Is There Any Advantage to Getting Both a Law Degree and a Nursing Degree?

For those who want to make a good living, getting a law degree or a nursing degree might seem like a good idea. After all, both of these fields offer their professionals the opportunity to earn a high-end salary after only a few years. Would it benefit a person to combine these two degrees, earning both over the course of a few years? There may be some advantages to this approach, though there are many more risks. A specific type of professional would benefit the most from combining these two degrees: nurse practitioner. If you are planning on going further in your nursing career by earning your nurse practitioner license, then having a law degree may be very helpful. Otherwise, the downside seems to outweigh the reward.

Licensed Nurse Practitioners and the Value of a Law Degree

Many nurses will go back to school in order to earn what is called an LNP degree. This is the equivalent of a nursing master’s degree, and it provides nurses with the chance to earn much more money. An LNP will be able to run his own practice, and these professionals are like semi-doctors. They do all the things that nurses do while adding some of the services that doctors provide. If you are planning to go this route, then you could possibly own a clinic. This would make your a business person of sorts, and all business people could benefit from understanding the law. A law degree would give you some basic understanding of contracts and of tort law. Likewise, you would have familiarity with the costs of doing legal business.

Legal Nurse Consultants

Another possible use of these two degrees is to work as a legal nurse consultant. These individuals do not officially practice law though they are around firms. They will generally work for hospitals, serving as a legal consultant. This career can be interesting and lucrative for those with dual interests.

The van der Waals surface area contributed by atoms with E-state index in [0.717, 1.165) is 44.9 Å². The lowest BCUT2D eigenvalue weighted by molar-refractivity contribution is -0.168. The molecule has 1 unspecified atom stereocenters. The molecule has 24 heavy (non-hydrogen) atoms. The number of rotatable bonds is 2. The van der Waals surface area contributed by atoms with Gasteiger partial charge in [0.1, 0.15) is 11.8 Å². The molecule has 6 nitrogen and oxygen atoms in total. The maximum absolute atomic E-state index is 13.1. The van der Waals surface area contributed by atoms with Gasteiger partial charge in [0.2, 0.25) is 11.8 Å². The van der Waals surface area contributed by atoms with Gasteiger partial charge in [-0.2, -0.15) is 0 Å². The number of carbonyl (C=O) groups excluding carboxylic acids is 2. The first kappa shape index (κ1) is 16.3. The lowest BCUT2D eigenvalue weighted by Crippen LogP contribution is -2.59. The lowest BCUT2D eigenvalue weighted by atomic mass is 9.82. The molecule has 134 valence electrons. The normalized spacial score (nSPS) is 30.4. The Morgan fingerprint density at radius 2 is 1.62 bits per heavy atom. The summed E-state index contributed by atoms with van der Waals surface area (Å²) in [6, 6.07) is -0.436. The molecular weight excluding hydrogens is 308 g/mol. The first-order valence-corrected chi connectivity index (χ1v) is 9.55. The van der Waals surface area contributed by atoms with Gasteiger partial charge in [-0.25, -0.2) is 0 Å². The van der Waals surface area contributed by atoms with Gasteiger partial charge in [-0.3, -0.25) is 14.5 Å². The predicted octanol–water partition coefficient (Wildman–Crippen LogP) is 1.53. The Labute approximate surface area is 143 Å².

Getting a Law Degree to Protect Yourself From Medical Malpractice Lawsuits

There are two primary reasons why it is not wise to get a law degree in order to protect yourself from lawsuits. First, lawyers have an old saying that is especially relevant in this context. The person who represents himself has a fool for a client. Even if you were sued for malpractice, you should not represent yourself. You will be forced to have malpractice insurance, and the insurance company will likely take care of hiring an attorney. While having a law degree could help you understand the process, it will not help you in any tangible way.

The Time and Expense of Getting a Law Degree For Nurses

In order to weigh the advantages, one must also take a hard look at the disadvantages of getting both degrees. There is an obvious time expense that must be accounted for. Law degrees take at least three years, with some people taking four years to complete the course work. This is a four-year period when you could be earning money as a nurse. Likewise, even the cheapest law schools will cost more than $20,000 per year. In some cases, law schools cost $40,000 per year. This is a huge financial investment for a degree that may or may not expand your capabilities as a nurse.

Dual Practice Is Not Recommended

It is possible that you could be both a nurse and a lawyer though this would not seem to be a smart use of time. Lawyers are not allowed to offer any additional services through their law firm, so you would have to operate both careers independently. Making this choice would likely leave you as less than an expert in both fields.

The best career path for someone interested in both nursing and law is to become a nurse practitioner or work as a legal nurse consultant. ┬áIf you don’t mind the extensive schooling required to achieve both degrees, and have your heart set on both of these fields, you should by all means follow your dreams.